The Burning of Washington

In August, 1814, the United States and England were at war. President James Madison and his wife, Dolley, resided in the White House in Washington D.C., and on August 22nd, President Madison left the White House to meet with his generals on the battlefield. At just this time, British troops were about to enter the capitol, threatening to burn it in retaliation for the American attack on York (now Toronto), Ontario, Canada in June 1812.

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The President's House after the fire - 1814

As President Madison was preparing to leave, he asked Dolley if she had the “courage or firmness” to wait for his return, and asked her to collect important state papers and prepare to flee at a moment’s notice. The next day, Dolley and some remaining servants scanned the horizon looking for either Madison’s return, or the appearance of the British. As British troops gathered, Dolley abandoned the Madison’s personal belongings, and chose instead to save a portrait of George Washington by removing it from the frame which was screwed to the wall. Dolley escaped, and met up with her husband at a predetermined meeting place.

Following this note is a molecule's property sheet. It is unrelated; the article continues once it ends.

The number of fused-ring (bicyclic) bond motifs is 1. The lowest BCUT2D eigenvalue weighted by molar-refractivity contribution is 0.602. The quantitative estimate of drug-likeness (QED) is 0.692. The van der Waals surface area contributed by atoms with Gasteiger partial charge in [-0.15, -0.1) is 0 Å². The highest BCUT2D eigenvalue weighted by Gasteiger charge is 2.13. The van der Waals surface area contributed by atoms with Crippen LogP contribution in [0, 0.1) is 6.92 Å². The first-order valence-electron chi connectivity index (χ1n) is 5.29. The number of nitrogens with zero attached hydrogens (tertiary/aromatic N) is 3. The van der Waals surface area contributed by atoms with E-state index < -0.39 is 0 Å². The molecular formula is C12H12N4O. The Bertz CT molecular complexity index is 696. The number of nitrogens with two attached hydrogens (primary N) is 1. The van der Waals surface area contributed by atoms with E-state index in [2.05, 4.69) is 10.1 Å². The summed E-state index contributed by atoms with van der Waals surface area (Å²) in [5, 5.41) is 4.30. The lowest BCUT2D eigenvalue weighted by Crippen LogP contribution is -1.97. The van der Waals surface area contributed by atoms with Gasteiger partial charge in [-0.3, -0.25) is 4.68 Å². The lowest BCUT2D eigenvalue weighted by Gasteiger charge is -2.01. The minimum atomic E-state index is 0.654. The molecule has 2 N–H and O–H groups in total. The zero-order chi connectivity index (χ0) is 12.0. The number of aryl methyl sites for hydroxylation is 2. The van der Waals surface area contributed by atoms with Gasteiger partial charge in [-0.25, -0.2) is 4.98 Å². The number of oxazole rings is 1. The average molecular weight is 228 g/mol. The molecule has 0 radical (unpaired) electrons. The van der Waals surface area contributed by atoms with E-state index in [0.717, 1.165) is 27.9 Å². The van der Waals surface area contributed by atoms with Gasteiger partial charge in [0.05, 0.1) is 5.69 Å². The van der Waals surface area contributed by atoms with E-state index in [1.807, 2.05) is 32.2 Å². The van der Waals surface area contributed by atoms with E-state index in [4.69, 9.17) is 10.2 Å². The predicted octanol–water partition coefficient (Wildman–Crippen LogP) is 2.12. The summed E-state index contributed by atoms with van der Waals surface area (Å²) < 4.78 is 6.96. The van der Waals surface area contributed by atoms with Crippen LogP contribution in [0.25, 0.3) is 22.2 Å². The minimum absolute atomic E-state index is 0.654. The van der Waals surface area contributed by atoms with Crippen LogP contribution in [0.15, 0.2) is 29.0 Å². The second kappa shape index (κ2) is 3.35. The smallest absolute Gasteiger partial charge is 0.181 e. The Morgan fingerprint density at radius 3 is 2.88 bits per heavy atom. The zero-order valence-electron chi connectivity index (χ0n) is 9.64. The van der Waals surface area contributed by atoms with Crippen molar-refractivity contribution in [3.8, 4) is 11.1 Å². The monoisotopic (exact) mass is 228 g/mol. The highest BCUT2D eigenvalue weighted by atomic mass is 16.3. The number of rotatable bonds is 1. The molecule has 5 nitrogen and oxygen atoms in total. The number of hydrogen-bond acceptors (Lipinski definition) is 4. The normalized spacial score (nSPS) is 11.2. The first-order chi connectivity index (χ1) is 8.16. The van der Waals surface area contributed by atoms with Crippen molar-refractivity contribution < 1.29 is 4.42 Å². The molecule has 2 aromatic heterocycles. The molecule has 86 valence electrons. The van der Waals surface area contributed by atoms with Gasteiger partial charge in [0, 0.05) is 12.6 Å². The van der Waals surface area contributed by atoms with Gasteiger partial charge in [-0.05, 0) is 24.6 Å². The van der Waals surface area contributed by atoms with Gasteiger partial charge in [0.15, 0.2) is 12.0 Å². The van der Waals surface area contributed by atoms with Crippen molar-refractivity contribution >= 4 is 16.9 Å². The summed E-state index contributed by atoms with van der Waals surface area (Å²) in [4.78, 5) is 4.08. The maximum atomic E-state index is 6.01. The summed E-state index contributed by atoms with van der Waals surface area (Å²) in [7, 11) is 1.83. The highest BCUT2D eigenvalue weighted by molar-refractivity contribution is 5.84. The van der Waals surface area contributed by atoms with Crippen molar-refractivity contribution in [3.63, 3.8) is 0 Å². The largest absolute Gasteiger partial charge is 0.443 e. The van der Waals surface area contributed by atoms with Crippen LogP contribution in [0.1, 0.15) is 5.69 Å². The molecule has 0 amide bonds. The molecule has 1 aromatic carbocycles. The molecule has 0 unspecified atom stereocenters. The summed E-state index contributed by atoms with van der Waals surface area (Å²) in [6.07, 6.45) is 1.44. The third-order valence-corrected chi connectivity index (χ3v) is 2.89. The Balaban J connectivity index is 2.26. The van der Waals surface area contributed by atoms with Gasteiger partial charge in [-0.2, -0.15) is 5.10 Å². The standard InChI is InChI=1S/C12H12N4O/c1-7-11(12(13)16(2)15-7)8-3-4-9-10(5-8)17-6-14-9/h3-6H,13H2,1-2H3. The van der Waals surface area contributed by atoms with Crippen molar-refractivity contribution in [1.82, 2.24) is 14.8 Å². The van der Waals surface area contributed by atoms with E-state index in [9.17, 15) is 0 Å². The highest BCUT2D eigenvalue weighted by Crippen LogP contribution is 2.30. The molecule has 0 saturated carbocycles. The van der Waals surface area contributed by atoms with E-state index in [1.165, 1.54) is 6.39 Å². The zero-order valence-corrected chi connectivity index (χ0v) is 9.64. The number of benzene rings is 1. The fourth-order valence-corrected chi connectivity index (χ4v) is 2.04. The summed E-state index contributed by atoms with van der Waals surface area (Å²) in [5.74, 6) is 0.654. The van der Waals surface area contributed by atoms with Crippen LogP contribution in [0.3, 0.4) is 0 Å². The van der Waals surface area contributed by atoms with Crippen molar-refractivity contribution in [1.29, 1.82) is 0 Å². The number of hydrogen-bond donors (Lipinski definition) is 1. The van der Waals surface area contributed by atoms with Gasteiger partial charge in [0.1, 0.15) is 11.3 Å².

When the British arrived at the White House, the Madisons had already fled to safety and the house was empty. According to reports, the soldiers sat down to a meal from the White House scullery and used White House dishes and silver before ransacking the mansion and setting it on fire, destroying all but the outer walls. British troops burned many public buildings, including the U.S. Capitol, although private buildings were preserved. This has been the only time since the Revolutionary War that a foreign power has occupied the United States capital.

The Madisons never again lived in the White House. It was not until 1817, when James Monroe was elected, that a president once again resided at 1600 Pennsylvania Avenue.

On a different note ~  if you haven’t gotten your 2012 Firefighter Calendar yet, it’s not too late! You can purchase them at The Big Chili. 100% of the proceeds from every calendar sold through the end of the year goes to our local fire departments.

2 Responses to “The Burning of Washington”

  1. bellegroveatportconway Says:

    Great Post! I have been doing research on James Madison over the last six month. My husband and I are opening a bed and breakfast on the property where he was born in Port Conway, VA. This is one of my favorite stories of the Madisons

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